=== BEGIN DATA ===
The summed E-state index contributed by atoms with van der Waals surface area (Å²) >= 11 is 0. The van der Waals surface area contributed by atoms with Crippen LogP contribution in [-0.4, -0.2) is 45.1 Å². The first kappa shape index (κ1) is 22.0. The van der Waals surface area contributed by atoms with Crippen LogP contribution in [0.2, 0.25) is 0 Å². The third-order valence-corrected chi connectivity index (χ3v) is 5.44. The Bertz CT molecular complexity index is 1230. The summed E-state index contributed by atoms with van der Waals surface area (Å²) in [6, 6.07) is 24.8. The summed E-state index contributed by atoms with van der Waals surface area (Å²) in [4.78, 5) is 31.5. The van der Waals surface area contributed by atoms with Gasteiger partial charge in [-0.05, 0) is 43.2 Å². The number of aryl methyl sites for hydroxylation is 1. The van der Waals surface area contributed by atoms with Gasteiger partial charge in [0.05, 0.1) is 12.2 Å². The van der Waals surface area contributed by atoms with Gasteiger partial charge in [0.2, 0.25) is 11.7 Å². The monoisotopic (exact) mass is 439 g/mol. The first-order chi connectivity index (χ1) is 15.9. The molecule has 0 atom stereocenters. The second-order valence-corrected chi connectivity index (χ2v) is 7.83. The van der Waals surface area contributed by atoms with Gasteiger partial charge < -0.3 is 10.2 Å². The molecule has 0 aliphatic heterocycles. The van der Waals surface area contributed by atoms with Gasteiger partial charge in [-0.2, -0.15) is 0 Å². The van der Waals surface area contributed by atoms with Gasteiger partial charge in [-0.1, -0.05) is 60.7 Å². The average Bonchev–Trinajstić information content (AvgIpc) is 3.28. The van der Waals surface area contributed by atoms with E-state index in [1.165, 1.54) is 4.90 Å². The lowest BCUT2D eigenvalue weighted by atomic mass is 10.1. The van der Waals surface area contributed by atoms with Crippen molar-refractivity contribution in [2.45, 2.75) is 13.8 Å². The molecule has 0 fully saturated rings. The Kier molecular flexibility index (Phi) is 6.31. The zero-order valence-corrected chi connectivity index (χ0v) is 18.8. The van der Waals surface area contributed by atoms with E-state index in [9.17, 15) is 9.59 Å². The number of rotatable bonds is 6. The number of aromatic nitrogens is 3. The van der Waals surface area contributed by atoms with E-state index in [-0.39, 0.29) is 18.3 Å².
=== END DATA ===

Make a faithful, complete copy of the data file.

The summed E-state index contributed by atoms with van der Waals surface area (Å²) >= 11 is 0. The van der Waals surface area contributed by atoms with Crippen LogP contribution in [-0.4, -0.2) is 45.1 Å². The first kappa shape index (κ1) is 22.0. The van der Waals surface area contributed by atoms with Crippen LogP contribution in [0.2, 0.25) is 0 Å². The third-order valence-corrected chi connectivity index (χ3v) is 5.44. The Bertz CT molecular complexity index is 1230. The summed E-state index contributed by atoms with van der Waals surface area (Å²) in [6, 6.07) is 24.8. The summed E-state index contributed by atoms with van der Waals surface area (Å²) in [4.78, 5) is 31.5. The van der Waals surface area contributed by atoms with Gasteiger partial charge in [-0.05, 0) is 43.2 Å². The number of aryl methyl sites for hydroxylation is 1. The van der Waals surface area contributed by atoms with Gasteiger partial charge in [0.05, 0.1) is 12.2 Å². The van der Waals surface area contributed by atoms with Gasteiger partial charge in [0.2, 0.25) is 11.7 Å². The monoisotopic (exact) mass is 439 g/mol. The first-order chi connectivity index (χ1) is 15.9. The molecule has 0 atom stereocenters. The second-order valence-corrected chi connectivity index (χ2v) is 7.83. The van der Waals surface area contributed by atoms with Gasteiger partial charge < -0.3 is 10.2 Å². The molecule has 0 aliphatic heterocycles. The van der Waals surface area contributed by atoms with Gasteiger partial charge in [-0.2, -0.15) is 0 Å². The van der Waals surface area contributed by atoms with Gasteiger partial charge in [-0.1, -0.05) is 60.7 Å². The average Bonchev–Trinajstić information content (AvgIpc) is 3.28. The van der Waals surface area contributed by atoms with E-state index in [1.165, 1.54) is 4.90 Å². The lowest BCUT2D eigenvalue weighted by atomic mass is 10.1. The van der Waals surface area contributed by atoms with Crippen molar-refractivity contribution in [2.45, 2.75) is 13.8 Å². The molecule has 0 fully saturated rings. The Kier molecular flexibility index (Phi) is 6.31. The zero-order valence-corrected chi connectivity index (χ0v) is 18.8. The van der Waals surface area contributed by atoms with E-state index in [9.17, 15) is 9.59 Å². The number of rotatable bonds is 6. The number of aromatic nitrogens is 3. The van der Waals surface area contributed by atoms with E-state index in [-0.39, 0.29) is 18.3 Å².